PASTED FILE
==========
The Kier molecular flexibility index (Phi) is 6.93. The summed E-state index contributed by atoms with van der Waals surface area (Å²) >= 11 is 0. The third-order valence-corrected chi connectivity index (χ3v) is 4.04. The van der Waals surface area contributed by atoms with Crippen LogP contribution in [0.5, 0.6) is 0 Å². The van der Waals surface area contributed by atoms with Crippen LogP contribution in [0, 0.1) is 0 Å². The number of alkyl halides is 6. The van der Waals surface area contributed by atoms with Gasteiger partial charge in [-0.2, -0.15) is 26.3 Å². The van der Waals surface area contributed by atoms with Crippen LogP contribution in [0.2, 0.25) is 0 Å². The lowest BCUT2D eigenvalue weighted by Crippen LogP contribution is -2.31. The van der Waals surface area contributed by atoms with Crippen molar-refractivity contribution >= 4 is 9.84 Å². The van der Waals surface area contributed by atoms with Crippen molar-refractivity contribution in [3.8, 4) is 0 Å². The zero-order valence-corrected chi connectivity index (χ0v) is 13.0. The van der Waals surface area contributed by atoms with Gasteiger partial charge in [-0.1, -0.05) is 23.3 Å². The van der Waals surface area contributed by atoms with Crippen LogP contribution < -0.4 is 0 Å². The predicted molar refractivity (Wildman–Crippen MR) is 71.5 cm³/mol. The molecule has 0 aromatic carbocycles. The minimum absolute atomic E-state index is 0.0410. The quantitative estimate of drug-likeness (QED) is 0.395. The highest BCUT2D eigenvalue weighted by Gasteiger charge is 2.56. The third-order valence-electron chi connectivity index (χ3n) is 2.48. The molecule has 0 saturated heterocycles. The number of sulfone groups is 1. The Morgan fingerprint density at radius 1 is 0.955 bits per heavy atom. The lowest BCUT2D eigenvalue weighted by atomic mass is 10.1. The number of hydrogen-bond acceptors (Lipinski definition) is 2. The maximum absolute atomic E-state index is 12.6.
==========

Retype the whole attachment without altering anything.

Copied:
The Kier molecular flexibility index (Phi) is 6.93. The summed E-state index contributed by atoms with van der Waals surface area (Å²) >= 11 is 0. The third-order valence-corrected chi connectivity index (χ3v) is 4.04. The van der Waals surface area contributed by atoms with Crippen LogP contribution in [0.5, 0.6) is 0 Å². The van der Waals surface area contributed by atoms with Crippen LogP contribution in [0, 0.1) is 0 Å². The number of alkyl halides is 6. The van der Waals surface area contributed by atoms with Gasteiger partial charge in [-0.2, -0.15) is 26.3 Å². The van der Waals surface area contributed by atoms with Crippen LogP contribution in [0.2, 0.25) is 0 Å². The lowest BCUT2D eigenvalue weighted by Crippen LogP contribution is -2.31. The van der Waals surface area contributed by atoms with Crippen molar-refractivity contribution >= 4 is 9.84 Å². The van der Waals surface area contributed by atoms with Crippen molar-refractivity contribution in [3.8, 4) is 0 Å². The zero-order valence-corrected chi connectivity index (χ0v) is 13.0. The van der Waals surface area contributed by atoms with Gasteiger partial charge in [-0.1, -0.05) is 23.3 Å². The van der Waals surface area contributed by atoms with Crippen LogP contribution < -0.4 is 0 Å². The predicted molar refractivity (Wildman–Crippen MR) is 71.5 cm³/mol. The molecule has 0 aromatic carbocycles. The minimum absolute atomic E-state index is 0.0410. The quantitative estimate of drug-likeness (QED) is 0.395. The highest BCUT2D eigenvalue weighted by Gasteiger charge is 2.56. The third-order valence-electron chi connectivity index (χ3n) is 2.48. The molecule has 0 saturated heterocycles. The number of sulfone groups is 1. The Morgan fingerprint density at radius 1 is 0.955 bits per heavy atom. The lowest BCUT2D eigenvalue weighted by atomic mass is 10.1. The number of hydrogen-bond acceptors (Lipinski definition) is 2. The maximum absolute atomic E-state index is 12.6.